BHBM also had branches in New York, Miami, the Cayman Islands, the United Kingdom, and Jersey. It is likely investigations into entities in those jurisdictions will/are being conducted.
From at least in or around 2002, and continuing until at least 2014, the Bank conspired with employees, U.S. customers, and others to:
(1) defraud the United States with respect to taxes;
(2) file false federal tax returns; and
(3) commit tax evasion.
Employees of BHBM and BHS assisted U.S. customers in concealing their ownership and control of assets and funds held at the Bank, which enabled those U.S. customers to evade their U.S. tax obligations, by engaging in the following conduct:
- Assisting U.S. customers with opening and maintaining accounts in the names of pseudonyms, code names, trust accounts, and offshore nominee entities;
- Opening customer accounts for known U.S. customers using non-U.S. forms of identification;
- Enabling U.S. taxpayers to evade U.S reporting requirements on securities’ earnings in violation of the Bank’s agreements with the IRS;
- Providing “hold mail” services for a fee, avoiding any correspondence regarding the undeclared account being sent to the U.S.;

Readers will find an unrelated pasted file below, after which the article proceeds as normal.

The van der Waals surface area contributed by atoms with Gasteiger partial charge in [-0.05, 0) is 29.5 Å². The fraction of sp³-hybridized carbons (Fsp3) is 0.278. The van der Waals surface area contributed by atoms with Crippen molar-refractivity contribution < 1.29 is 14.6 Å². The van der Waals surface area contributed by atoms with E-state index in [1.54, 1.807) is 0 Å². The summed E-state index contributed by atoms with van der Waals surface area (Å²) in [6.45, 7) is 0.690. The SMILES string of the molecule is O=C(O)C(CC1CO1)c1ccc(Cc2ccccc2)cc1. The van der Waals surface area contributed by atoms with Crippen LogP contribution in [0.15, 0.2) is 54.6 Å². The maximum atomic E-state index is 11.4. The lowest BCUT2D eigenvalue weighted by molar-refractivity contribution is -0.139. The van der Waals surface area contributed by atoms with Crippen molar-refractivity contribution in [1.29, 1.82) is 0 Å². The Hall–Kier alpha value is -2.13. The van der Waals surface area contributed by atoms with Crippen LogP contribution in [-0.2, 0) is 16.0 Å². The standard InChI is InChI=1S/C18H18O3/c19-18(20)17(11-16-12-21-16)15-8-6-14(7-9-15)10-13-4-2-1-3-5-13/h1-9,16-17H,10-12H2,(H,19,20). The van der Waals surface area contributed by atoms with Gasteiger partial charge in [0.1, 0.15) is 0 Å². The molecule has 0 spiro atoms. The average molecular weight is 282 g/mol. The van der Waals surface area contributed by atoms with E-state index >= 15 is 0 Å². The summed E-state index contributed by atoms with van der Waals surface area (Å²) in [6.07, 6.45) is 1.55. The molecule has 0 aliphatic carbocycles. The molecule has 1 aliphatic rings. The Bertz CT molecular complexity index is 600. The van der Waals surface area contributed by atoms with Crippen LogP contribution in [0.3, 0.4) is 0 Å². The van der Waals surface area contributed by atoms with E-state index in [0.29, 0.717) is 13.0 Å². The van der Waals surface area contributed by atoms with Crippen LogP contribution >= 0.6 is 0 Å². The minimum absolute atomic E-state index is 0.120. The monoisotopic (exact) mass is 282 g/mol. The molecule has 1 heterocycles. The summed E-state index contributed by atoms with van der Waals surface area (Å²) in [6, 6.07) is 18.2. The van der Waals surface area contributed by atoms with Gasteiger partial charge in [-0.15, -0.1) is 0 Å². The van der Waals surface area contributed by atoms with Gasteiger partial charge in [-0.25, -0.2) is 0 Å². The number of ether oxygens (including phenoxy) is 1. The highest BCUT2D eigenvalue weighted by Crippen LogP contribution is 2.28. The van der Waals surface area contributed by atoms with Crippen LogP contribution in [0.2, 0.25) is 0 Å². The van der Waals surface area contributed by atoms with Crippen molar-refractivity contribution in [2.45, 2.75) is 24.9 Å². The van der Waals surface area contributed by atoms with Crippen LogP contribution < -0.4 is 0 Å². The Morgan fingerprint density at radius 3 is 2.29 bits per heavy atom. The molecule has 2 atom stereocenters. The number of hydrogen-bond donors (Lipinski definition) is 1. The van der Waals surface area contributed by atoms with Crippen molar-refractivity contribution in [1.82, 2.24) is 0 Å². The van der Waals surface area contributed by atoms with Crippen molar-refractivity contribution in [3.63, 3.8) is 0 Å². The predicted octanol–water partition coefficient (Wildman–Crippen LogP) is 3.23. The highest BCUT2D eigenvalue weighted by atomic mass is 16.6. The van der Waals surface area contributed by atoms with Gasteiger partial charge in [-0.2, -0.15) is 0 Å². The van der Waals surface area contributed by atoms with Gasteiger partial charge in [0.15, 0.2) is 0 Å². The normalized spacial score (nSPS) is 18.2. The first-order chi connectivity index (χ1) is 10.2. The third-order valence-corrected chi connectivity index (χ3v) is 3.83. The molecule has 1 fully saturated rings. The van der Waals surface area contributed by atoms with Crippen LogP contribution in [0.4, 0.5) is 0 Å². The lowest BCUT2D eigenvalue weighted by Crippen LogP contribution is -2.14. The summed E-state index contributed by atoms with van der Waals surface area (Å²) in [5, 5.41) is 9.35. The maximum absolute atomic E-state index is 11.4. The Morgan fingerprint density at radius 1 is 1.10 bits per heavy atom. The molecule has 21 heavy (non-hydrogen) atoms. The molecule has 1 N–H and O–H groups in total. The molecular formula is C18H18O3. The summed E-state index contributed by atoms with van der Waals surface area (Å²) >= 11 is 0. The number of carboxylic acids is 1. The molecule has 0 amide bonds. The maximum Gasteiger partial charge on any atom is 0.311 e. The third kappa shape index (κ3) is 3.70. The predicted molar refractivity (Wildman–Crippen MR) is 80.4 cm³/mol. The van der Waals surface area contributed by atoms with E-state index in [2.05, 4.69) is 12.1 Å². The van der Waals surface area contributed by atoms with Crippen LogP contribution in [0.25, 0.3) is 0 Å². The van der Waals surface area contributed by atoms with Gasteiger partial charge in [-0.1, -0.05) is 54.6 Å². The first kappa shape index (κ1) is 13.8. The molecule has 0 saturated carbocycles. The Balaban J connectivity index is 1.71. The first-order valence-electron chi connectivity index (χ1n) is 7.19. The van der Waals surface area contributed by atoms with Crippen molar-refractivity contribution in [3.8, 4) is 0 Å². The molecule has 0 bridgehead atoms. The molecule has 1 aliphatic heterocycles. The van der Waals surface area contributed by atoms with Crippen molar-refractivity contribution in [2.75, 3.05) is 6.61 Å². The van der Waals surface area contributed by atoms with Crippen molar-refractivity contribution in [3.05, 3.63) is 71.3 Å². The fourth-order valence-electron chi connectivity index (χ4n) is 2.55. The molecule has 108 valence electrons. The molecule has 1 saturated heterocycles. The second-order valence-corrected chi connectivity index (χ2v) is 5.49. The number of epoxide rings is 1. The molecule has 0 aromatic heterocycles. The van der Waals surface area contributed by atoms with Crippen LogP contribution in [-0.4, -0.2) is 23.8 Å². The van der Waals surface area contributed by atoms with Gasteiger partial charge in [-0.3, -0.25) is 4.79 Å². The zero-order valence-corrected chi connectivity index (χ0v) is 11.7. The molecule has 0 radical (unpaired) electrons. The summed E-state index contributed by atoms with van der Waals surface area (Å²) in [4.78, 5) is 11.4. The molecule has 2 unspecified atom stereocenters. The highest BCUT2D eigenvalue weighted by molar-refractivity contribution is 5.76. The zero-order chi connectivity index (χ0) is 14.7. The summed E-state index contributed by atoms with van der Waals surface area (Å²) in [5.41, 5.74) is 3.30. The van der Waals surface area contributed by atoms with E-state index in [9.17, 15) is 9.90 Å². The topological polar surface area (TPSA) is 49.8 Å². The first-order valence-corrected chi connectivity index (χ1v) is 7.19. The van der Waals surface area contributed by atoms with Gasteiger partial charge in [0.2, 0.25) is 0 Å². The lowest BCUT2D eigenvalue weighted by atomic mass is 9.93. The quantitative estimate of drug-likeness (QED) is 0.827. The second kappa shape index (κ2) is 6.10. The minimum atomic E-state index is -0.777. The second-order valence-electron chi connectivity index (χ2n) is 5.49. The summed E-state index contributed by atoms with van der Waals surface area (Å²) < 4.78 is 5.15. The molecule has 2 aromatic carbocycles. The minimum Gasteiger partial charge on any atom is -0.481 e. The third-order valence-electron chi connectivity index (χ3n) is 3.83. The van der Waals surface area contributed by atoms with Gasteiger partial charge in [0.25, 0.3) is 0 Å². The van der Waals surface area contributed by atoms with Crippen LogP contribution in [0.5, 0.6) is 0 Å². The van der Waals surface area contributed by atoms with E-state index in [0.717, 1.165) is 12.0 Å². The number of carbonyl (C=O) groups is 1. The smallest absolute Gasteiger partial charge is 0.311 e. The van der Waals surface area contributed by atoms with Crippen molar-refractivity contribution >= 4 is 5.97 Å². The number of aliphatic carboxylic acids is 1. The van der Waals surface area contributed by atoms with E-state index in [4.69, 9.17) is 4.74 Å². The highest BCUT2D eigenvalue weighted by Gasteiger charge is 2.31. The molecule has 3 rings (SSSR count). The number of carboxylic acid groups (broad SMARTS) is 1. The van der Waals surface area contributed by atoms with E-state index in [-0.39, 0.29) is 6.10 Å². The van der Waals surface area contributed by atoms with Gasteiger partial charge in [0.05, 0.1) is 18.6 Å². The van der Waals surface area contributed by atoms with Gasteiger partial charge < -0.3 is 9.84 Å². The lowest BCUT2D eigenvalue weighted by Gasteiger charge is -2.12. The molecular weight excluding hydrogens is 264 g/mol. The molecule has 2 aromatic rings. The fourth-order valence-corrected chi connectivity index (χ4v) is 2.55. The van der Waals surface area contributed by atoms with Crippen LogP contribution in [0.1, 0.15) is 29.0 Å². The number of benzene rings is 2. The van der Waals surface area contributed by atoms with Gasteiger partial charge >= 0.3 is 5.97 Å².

- Offering back-to-back loans for U.S. taxpayers to enable them to access funds in the United States that were held in offshore accounts at the Bank in Switzerland and Israel; and
- Processing wire transfers or issuing checks in amounts of less than $10,000 that were drawn on the accounts of U.S. taxpayers or entities in order to avoid triggering scrutiny.
At least four senior executives of the Bank, including two former members of BHS’s board of directors, were directly involved in aiding and abetting tax evasion of U.S. taxpayers.
The Bank is now required to cooperate fully with ongoing investigations and affirmatively disclose any information it may later uncover regarding U.S. accounts. The Bank is also required to disclose information consistent with the Department of Justice’s Swiss Bank Program relating to accounts closed between Jan. 1, 2009, and Dec. 31, 2019. The agreements provide no protection from criminal or civil prosecution for any individuals. A worrying three years for anyone who was involved in this as the US authorities seek to recover taxes and prosecute those evading tax.
Both the penalty and fine amounts for BHBM take into consideration that the Bank, after initially providing deficient cooperation through an inadequate internal investigation and the provision of incomplete and inaccurate information and data to the US Government, thereafter conducted a thorough internal investigation, provided client-identifying information, and cooperated in ongoing investigations and prosecutions.
The Bank further implemented remedial measures to protect against the use of its services for tax evasion in the future.
The time it took to complete this investigation allowed the executives at the helm of the bank and aware of this scandal to avoid prosecution, something that has to change to motivate executives to ensure proper processes and to prevent criminality.